Now immigrants—Muslims, Mexicans—are being demonized. And so, I felt like in 1998, the play was a comedy; but in 2018, it had a tragic undercurrent [of a lost America]. It was still funny. But I had people coming to me after shows to express, “Oh, my God, I wish this was the America that we lived in today.” The play became a memory of an America that we don’t live in anymore. There is so much politicization of immigrants now that this story of people who wanted to come to this country because it represented something larger and expansive suddenly felt naive and weird. There was a time when Indian parents in India wanted their daughters to marry American desi guys so that they could come to America. Now they don’t want that!

[Right] Mandvi played the lead role in Ismail Merchant’s The Mystic Masseur

If the disillusionment is just around identity and not around, like, the fact that you might get killed, it’s a very different stake. So, I felt like the second time we did it, it was a much more powerful production because of the weight of what was happening in the world. ​

When you started in Hollywood a couple of decades back, the industry had not yet quite reckoned with brown actors. As you have said many times, the only roles available to them were as taxi drivers and store clerks. How have things changed from those times?

When I started out, South Asian characters were sought out only for what we used to call patanking—the sound of the Indian accent to the non-Indian ear (“Patank, patank, patank!”). Fortunately, we don’t see that as much anymore. I think that we’re all just a little more woke now. There’s a sense that if an Indian character was born and raised in Minnesota, he wouldn’t have an accent.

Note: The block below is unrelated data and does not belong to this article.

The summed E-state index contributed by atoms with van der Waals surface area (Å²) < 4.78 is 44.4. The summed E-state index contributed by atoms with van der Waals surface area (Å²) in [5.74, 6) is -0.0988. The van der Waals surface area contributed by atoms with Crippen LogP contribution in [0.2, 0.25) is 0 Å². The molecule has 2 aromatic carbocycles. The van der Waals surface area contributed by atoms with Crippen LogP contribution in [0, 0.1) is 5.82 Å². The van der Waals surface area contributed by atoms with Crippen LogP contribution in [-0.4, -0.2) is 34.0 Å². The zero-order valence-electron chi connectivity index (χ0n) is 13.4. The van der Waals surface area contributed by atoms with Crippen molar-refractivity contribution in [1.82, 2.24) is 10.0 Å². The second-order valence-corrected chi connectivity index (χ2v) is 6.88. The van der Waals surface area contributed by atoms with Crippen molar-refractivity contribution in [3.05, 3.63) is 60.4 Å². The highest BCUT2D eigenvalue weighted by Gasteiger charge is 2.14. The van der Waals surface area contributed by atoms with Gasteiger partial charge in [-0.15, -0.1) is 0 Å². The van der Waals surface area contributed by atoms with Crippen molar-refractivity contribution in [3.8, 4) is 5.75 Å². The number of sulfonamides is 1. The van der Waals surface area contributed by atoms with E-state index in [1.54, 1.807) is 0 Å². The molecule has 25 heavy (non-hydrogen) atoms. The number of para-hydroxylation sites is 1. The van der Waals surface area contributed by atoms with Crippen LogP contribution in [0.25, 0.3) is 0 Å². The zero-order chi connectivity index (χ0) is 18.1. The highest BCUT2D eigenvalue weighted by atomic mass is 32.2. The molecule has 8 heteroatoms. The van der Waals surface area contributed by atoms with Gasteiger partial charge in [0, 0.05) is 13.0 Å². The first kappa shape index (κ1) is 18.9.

I have no problem with doing an Indian accent just as a fact. There are people that have Indian accents, there’s billions of them. It just has to be contextualized. So, if this character is from India, then, yeah, it’s appropriate for them to have an Indian accent, but if it’s being used as a sort of a comic foil or just like some kind of weird thing that will make white people laugh, then I think it doesn’t feel organic or true. And again, like I said, we see less of that now.


[Top]  A still from The Last Airbender.

We have also made giant leaps in the area of representation in the mainstream. We now have an Indian-American woman as the Vice President of the nation! How much do you think that impacts storytelling and narrative in the entertainment space? Does that change the conversation, or do we still have a long way to go?

It definitely changes the conversation. I had read that, for a long time, nobody thought they could run a four-minute mile, and then one person did run a mile in four minutes. After that psychological barrier was broken, many have repeated the feat. Before Obama became President, everyone thought we would never have a black president in our lifetime. And now, we have our first woman, first black, and first South Asian VP, all in one! I think it does sort of change the culture. It can’t not. Like something becomes possible, and then it’s not so unusual. That normalizes it.